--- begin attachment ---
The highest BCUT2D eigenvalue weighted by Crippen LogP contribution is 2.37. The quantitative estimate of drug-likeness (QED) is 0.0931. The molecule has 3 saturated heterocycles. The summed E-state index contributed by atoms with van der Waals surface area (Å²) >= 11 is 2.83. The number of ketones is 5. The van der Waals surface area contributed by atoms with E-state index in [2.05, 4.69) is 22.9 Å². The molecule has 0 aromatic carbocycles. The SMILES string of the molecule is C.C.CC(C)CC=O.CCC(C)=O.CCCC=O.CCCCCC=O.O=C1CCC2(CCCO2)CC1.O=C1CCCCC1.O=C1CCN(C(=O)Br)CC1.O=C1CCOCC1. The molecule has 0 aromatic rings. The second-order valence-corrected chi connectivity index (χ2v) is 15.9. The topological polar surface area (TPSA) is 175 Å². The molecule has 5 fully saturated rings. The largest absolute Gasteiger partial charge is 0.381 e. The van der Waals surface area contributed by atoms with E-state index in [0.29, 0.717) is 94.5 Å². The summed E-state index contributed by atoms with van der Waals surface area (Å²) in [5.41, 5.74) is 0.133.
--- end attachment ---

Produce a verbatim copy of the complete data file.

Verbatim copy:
The highest BCUT2D eigenvalue weighted by Crippen LogP contribution is 2.37. The quantitative estimate of drug-likeness (QED) is 0.0931. The molecule has 3 saturated heterocycles. The summed E-state index contributed by atoms with van der Waals surface area (Å²) >= 11 is 2.83. The number of ketones is 5. The van der Waals surface area contributed by atoms with E-state index in [2.05, 4.69) is 22.9 Å². The molecule has 0 aromatic carbocycles. The SMILES string of the molecule is C.C.CC(C)CC=O.CCC(C)=O.CCCC=O.CCCCCC=O.O=C1CCC2(CCCO2)CC1.O=C1CCCCC1.O=C1CCN(C(=O)Br)CC1.O=C1CCOCC1. The molecule has 0 aromatic rings. The second-order valence-corrected chi connectivity index (χ2v) is 15.9. The topological polar surface area (TPSA) is 175 Å². The molecule has 5 fully saturated rings. The largest absolute Gasteiger partial charge is 0.381 e. The van der Waals surface area contributed by atoms with E-state index in [0.29, 0.717) is 94.5 Å². The summed E-state index contributed by atoms with van der Waals surface area (Å²) in [5.41, 5.74) is 0.133.